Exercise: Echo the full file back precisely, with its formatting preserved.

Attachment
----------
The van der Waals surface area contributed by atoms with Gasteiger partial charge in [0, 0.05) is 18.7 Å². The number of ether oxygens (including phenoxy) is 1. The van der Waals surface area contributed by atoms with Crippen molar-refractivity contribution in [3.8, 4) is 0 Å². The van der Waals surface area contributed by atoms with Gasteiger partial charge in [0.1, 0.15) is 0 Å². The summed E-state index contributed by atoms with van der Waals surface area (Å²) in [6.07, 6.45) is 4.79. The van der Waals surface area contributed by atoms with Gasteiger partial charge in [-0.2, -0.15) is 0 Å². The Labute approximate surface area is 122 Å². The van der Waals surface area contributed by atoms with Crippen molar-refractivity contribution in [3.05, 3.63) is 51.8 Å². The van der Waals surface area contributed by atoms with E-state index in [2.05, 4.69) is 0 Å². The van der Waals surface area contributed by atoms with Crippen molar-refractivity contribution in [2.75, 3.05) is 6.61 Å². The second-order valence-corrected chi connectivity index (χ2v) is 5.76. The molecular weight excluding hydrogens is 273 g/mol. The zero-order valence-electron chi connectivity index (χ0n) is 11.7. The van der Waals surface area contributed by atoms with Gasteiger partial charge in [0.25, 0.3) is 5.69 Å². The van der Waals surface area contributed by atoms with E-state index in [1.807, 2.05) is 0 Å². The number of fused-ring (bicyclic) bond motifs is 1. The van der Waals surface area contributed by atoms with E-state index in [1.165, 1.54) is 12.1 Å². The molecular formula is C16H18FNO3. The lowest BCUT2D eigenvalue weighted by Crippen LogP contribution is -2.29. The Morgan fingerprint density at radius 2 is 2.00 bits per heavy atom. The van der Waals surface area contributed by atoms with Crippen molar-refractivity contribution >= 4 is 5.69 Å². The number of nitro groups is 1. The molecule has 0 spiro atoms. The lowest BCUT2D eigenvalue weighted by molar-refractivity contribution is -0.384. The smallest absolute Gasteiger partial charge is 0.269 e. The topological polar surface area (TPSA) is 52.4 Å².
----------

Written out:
The van der Waals surface area contributed by atoms with Gasteiger partial charge in [0, 0.05) is 18.7 Å². The number of ether oxygens (including phenoxy) is 1. The van der Waals surface area contributed by atoms with Crippen molar-refractivity contribution in [3.8, 4) is 0 Å². The van der Waals surface area contributed by atoms with Gasteiger partial charge in [0.1, 0.15) is 0 Å². The summed E-state index contributed by atoms with van der Waals surface area (Å²) in [6.07, 6.45) is 4.79. The van der Waals surface area contributed by atoms with Gasteiger partial charge in [-0.2, -0.15) is 0 Å². The Labute approximate surface area is 122 Å². The van der Waals surface area contributed by atoms with Crippen molar-refractivity contribution in [3.05, 3.63) is 51.8 Å². The van der Waals surface area contributed by atoms with E-state index in [2.05, 4.69) is 0 Å². The van der Waals surface area contributed by atoms with Crippen molar-refractivity contribution in [2.75, 3.05) is 6.61 Å². The second-order valence-corrected chi connectivity index (χ2v) is 5.76. The molecular weight excluding hydrogens is 273 g/mol. The zero-order valence-electron chi connectivity index (χ0n) is 11.7. The van der Waals surface area contributed by atoms with Gasteiger partial charge in [0.25, 0.3) is 5.69 Å². The van der Waals surface area contributed by atoms with E-state index in [1.807, 2.05) is 0 Å². The number of fused-ring (bicyclic) bond motifs is 1. The van der Waals surface area contributed by atoms with E-state index in [1.165, 1.54) is 12.1 Å². The molecular formula is C16H18FNO3. The lowest BCUT2D eigenvalue weighted by Crippen LogP contribution is -2.29. The Morgan fingerprint density at radius 2 is 2.00 bits per heavy atom. The van der Waals surface area contributed by atoms with Crippen molar-refractivity contribution >= 4 is 5.69 Å². The number of nitro groups is 1. The molecule has 0 spiro atoms. The lowest BCUT2D eigenvalue weighted by molar-refractivity contribution is -0.384. The smallest absolute Gasteiger partial charge is 0.269 e. The topological polar surface area (TPSA) is 52.4 Å².